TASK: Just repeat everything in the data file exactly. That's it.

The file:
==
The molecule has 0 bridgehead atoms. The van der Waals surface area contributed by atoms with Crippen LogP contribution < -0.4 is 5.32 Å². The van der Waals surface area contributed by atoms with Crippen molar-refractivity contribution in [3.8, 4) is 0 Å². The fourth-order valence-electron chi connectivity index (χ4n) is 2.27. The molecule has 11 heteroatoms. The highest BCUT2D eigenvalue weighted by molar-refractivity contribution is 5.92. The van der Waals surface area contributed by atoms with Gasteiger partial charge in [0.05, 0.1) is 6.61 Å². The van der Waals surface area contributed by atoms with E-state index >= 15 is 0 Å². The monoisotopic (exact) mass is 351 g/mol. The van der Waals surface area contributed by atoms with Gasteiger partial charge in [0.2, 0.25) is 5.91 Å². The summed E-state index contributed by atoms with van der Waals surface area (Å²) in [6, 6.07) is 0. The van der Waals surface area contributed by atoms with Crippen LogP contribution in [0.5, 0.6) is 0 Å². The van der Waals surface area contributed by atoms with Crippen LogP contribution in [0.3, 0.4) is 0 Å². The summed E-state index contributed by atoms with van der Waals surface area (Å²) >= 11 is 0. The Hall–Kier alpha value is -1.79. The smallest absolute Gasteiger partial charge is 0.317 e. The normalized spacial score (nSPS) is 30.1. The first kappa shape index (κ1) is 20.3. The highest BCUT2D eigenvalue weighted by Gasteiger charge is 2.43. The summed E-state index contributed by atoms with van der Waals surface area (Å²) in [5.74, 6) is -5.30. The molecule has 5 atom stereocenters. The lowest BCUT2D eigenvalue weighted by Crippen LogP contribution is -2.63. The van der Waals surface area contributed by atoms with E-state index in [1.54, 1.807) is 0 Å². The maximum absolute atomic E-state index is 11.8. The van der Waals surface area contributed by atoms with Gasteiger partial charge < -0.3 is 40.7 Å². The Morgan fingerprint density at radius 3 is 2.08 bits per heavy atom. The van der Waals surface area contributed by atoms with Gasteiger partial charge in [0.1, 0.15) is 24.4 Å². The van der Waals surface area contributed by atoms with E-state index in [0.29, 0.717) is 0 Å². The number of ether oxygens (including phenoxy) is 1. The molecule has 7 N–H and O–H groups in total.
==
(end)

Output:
The molecule has 0 bridgehead atoms. The van der Waals surface area contributed by atoms with Crippen LogP contribution < -0.4 is 5.32 Å². The van der Waals surface area contributed by atoms with Crippen molar-refractivity contribution in [3.8, 4) is 0 Å². The fourth-order valence-electron chi connectivity index (χ4n) is 2.27. The molecule has 11 heteroatoms. The highest BCUT2D eigenvalue weighted by molar-refractivity contribution is 5.92. The van der Waals surface area contributed by atoms with Gasteiger partial charge in [0.05, 0.1) is 6.61 Å². The van der Waals surface area contributed by atoms with E-state index >= 15 is 0 Å². The monoisotopic (exact) mass is 351 g/mol. The van der Waals surface area contributed by atoms with Gasteiger partial charge in [0.2, 0.25) is 5.91 Å². The summed E-state index contributed by atoms with van der Waals surface area (Å²) in [6, 6.07) is 0. The van der Waals surface area contributed by atoms with Crippen LogP contribution in [0.5, 0.6) is 0 Å². The van der Waals surface area contributed by atoms with Crippen LogP contribution in [0.3, 0.4) is 0 Å². The summed E-state index contributed by atoms with van der Waals surface area (Å²) >= 11 is 0. The Hall–Kier alpha value is -1.79. The smallest absolute Gasteiger partial charge is 0.317 e. The normalized spacial score (nSPS) is 30.1. The first kappa shape index (κ1) is 20.3. The highest BCUT2D eigenvalue weighted by Gasteiger charge is 2.43. The summed E-state index contributed by atoms with van der Waals surface area (Å²) in [5.74, 6) is -5.30. The molecule has 5 atom stereocenters. The lowest BCUT2D eigenvalue weighted by Crippen LogP contribution is -2.63. The van der Waals surface area contributed by atoms with E-state index in [1.54, 1.807) is 0 Å². The maximum absolute atomic E-state index is 11.8. The van der Waals surface area contributed by atoms with Gasteiger partial charge < -0.3 is 40.7 Å². The Morgan fingerprint density at radius 3 is 2.08 bits per heavy atom. The van der Waals surface area contributed by atoms with Gasteiger partial charge in [0.1, 0.15) is 24.4 Å². The van der Waals surface area contributed by atoms with E-state index in [0.29, 0.717) is 0 Å². The number of ether oxygens (including phenoxy) is 1. The molecule has 7 N–H and O–H groups in total.